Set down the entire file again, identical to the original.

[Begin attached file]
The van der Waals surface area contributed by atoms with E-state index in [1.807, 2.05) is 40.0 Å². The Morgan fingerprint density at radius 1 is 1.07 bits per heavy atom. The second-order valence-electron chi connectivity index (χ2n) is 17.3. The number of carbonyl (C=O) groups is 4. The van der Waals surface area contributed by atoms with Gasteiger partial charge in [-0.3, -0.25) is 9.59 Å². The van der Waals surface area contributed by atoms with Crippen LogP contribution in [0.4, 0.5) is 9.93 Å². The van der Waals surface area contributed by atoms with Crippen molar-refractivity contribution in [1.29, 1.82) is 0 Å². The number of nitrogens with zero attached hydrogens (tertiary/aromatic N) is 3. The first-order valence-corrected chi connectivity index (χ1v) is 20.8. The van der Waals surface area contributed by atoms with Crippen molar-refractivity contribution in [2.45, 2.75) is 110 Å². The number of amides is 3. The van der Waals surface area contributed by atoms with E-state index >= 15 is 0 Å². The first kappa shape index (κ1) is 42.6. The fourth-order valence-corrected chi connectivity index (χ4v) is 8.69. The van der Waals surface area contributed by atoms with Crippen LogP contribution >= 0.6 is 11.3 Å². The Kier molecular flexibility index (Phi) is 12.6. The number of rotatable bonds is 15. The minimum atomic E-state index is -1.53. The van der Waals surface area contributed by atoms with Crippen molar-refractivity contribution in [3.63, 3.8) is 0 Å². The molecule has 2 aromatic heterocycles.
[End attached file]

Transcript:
The van der Waals surface area contributed by atoms with E-state index in [1.807, 2.05) is 40.0 Å². The Morgan fingerprint density at radius 1 is 1.07 bits per heavy atom. The second-order valence-electron chi connectivity index (χ2n) is 17.3. The number of carbonyl (C=O) groups is 4. The van der Waals surface area contributed by atoms with Gasteiger partial charge in [-0.3, -0.25) is 9.59 Å². The van der Waals surface area contributed by atoms with Crippen LogP contribution in [0.4, 0.5) is 9.93 Å². The van der Waals surface area contributed by atoms with Crippen molar-refractivity contribution in [1.29, 1.82) is 0 Å². The number of nitrogens with zero attached hydrogens (tertiary/aromatic N) is 3. The first-order valence-corrected chi connectivity index (χ1v) is 20.8. The van der Waals surface area contributed by atoms with Crippen molar-refractivity contribution in [2.45, 2.75) is 110 Å². The number of amides is 3. The van der Waals surface area contributed by atoms with E-state index >= 15 is 0 Å². The first kappa shape index (κ1) is 42.6. The fourth-order valence-corrected chi connectivity index (χ4v) is 8.69. The van der Waals surface area contributed by atoms with Crippen LogP contribution >= 0.6 is 11.3 Å². The Kier molecular flexibility index (Phi) is 12.6. The number of rotatable bonds is 15. The minimum atomic E-state index is -1.53. The van der Waals surface area contributed by atoms with Crippen molar-refractivity contribution in [3.63, 3.8) is 0 Å². The molecule has 2 aromatic heterocycles.